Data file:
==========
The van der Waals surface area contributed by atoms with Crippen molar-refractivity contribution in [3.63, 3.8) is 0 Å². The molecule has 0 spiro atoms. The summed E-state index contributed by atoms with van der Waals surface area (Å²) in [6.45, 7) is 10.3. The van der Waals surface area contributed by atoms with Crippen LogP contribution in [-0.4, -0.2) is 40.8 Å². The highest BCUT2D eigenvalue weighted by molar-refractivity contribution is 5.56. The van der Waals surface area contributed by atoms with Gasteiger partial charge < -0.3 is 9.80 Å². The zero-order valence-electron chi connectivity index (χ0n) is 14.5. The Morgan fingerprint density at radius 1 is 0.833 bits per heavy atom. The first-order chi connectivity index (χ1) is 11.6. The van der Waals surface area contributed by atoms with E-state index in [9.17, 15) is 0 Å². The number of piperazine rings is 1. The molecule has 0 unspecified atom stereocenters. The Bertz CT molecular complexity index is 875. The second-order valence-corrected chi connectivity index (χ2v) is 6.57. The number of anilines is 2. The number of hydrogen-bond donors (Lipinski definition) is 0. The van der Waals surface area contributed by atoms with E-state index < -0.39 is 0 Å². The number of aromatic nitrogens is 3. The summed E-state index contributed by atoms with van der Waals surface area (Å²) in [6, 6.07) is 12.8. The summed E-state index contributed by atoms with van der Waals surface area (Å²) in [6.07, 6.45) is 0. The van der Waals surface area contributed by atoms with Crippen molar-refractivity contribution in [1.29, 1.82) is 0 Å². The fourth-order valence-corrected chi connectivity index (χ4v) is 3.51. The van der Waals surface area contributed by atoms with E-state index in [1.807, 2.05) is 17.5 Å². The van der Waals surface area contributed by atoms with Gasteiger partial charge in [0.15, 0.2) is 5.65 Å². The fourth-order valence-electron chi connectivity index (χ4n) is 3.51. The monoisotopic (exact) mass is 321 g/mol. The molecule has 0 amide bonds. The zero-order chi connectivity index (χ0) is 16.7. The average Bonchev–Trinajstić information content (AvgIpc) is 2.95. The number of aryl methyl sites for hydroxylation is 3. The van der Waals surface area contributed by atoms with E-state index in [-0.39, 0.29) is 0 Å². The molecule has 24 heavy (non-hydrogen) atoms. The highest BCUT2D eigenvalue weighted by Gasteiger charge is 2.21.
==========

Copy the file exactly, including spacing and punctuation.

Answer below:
The van der Waals surface area contributed by atoms with Crippen molar-refractivity contribution in [3.63, 3.8) is 0 Å². The molecule has 0 spiro atoms. The summed E-state index contributed by atoms with van der Waals surface area (Å²) in [6.45, 7) is 10.3. The van der Waals surface area contributed by atoms with Crippen LogP contribution in [-0.4, -0.2) is 40.8 Å². The highest BCUT2D eigenvalue weighted by molar-refractivity contribution is 5.56. The van der Waals surface area contributed by atoms with Gasteiger partial charge < -0.3 is 9.80 Å². The zero-order valence-electron chi connectivity index (χ0n) is 14.5. The Morgan fingerprint density at radius 1 is 0.833 bits per heavy atom. The first-order chi connectivity index (χ1) is 11.6. The van der Waals surface area contributed by atoms with E-state index in [9.17, 15) is 0 Å². The number of piperazine rings is 1. The molecule has 0 unspecified atom stereocenters. The Bertz CT molecular complexity index is 875. The second-order valence-corrected chi connectivity index (χ2v) is 6.57. The number of anilines is 2. The number of hydrogen-bond donors (Lipinski definition) is 0. The van der Waals surface area contributed by atoms with E-state index < -0.39 is 0 Å². The number of aromatic nitrogens is 3. The summed E-state index contributed by atoms with van der Waals surface area (Å²) in [6, 6.07) is 12.8. The summed E-state index contributed by atoms with van der Waals surface area (Å²) in [6.07, 6.45) is 0. The van der Waals surface area contributed by atoms with Crippen molar-refractivity contribution in [1.29, 1.82) is 0 Å². The fourth-order valence-corrected chi connectivity index (χ4v) is 3.51. The van der Waals surface area contributed by atoms with E-state index in [1.807, 2.05) is 17.5 Å². The van der Waals surface area contributed by atoms with Gasteiger partial charge in [0.15, 0.2) is 5.65 Å². The fourth-order valence-electron chi connectivity index (χ4n) is 3.51. The monoisotopic (exact) mass is 321 g/mol. The molecule has 0 amide bonds. The zero-order chi connectivity index (χ0) is 16.7. The average Bonchev–Trinajstić information content (AvgIpc) is 2.95. The number of aryl methyl sites for hydroxylation is 3. The van der Waals surface area contributed by atoms with E-state index in [-0.39, 0.29) is 0 Å². The molecule has 24 heavy (non-hydrogen) atoms. The highest BCUT2D eigenvalue weighted by Gasteiger charge is 2.21.